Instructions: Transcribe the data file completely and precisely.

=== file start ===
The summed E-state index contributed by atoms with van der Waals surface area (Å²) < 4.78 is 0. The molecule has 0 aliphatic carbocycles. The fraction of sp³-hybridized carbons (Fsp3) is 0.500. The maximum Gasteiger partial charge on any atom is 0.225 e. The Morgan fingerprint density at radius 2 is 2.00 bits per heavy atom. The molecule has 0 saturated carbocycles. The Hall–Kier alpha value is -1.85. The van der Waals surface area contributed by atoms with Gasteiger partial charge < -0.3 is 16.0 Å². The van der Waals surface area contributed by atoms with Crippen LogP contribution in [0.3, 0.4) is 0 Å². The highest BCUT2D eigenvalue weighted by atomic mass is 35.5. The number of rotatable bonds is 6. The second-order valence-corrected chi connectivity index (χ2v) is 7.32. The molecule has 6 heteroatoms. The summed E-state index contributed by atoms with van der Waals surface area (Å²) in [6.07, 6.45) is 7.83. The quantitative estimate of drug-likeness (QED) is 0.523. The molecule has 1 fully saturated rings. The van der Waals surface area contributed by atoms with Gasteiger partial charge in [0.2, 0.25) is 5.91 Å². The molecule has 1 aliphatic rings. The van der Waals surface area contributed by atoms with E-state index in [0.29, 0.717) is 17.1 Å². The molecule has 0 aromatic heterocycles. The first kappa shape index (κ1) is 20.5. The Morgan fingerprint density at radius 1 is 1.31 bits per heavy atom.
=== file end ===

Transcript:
The summed E-state index contributed by atoms with van der Waals surface area (Å²) < 4.78 is 0. The molecule has 0 aliphatic carbocycles. The fraction of sp³-hybridized carbons (Fsp3) is 0.500. The maximum Gasteiger partial charge on any atom is 0.225 e. The Morgan fingerprint density at radius 2 is 2.00 bits per heavy atom. The molecule has 0 saturated carbocycles. The Hall–Kier alpha value is -1.85. The van der Waals surface area contributed by atoms with Gasteiger partial charge < -0.3 is 16.0 Å². The van der Waals surface area contributed by atoms with Crippen LogP contribution in [0.3, 0.4) is 0 Å². The highest BCUT2D eigenvalue weighted by atomic mass is 35.5. The number of rotatable bonds is 6. The second-order valence-corrected chi connectivity index (χ2v) is 7.32. The molecule has 6 heteroatoms. The summed E-state index contributed by atoms with van der Waals surface area (Å²) in [6.07, 6.45) is 7.83. The quantitative estimate of drug-likeness (QED) is 0.523. The molecule has 1 fully saturated rings. The van der Waals surface area contributed by atoms with Gasteiger partial charge in [0.2, 0.25) is 5.91 Å². The molecule has 1 aliphatic rings. The van der Waals surface area contributed by atoms with E-state index in [0.29, 0.717) is 17.1 Å². The molecule has 0 aromatic heterocycles. The first kappa shape index (κ1) is 20.5. The Morgan fingerprint density at radius 1 is 1.31 bits per heavy atom.